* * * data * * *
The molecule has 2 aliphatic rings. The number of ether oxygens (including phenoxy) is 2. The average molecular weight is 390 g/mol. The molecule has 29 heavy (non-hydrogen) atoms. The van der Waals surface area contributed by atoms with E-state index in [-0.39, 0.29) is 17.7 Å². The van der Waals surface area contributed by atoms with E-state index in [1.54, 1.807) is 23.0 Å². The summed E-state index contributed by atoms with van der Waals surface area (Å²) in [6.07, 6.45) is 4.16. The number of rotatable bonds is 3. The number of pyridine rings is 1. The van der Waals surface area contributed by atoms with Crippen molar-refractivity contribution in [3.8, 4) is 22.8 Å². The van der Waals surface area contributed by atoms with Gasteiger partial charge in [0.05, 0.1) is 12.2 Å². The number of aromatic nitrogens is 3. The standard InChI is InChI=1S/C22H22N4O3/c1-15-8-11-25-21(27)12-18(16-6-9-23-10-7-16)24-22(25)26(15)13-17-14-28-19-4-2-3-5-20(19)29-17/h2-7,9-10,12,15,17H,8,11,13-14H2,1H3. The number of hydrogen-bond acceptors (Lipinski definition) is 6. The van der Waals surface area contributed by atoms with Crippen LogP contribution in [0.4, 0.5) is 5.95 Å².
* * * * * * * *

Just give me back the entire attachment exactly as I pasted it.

The molecule has 2 aliphatic rings. The number of ether oxygens (including phenoxy) is 2. The average molecular weight is 390 g/mol. The molecule has 29 heavy (non-hydrogen) atoms. The van der Waals surface area contributed by atoms with E-state index in [-0.39, 0.29) is 17.7 Å². The van der Waals surface area contributed by atoms with E-state index in [1.54, 1.807) is 23.0 Å². The summed E-state index contributed by atoms with van der Waals surface area (Å²) in [6.07, 6.45) is 4.16. The number of rotatable bonds is 3. The number of pyridine rings is 1. The van der Waals surface area contributed by atoms with Crippen molar-refractivity contribution in [3.8, 4) is 22.8 Å². The van der Waals surface area contributed by atoms with Gasteiger partial charge in [0.05, 0.1) is 12.2 Å². The number of aromatic nitrogens is 3. The standard InChI is InChI=1S/C22H22N4O3/c1-15-8-11-25-21(27)12-18(16-6-9-23-10-7-16)24-22(25)26(15)13-17-14-28-19-4-2-3-5-20(19)29-17/h2-7,9-10,12,15,17H,8,11,13-14H2,1H3. The number of hydrogen-bond acceptors (Lipinski definition) is 6. The van der Waals surface area contributed by atoms with Crippen LogP contribution in [0.4, 0.5) is 5.95 Å².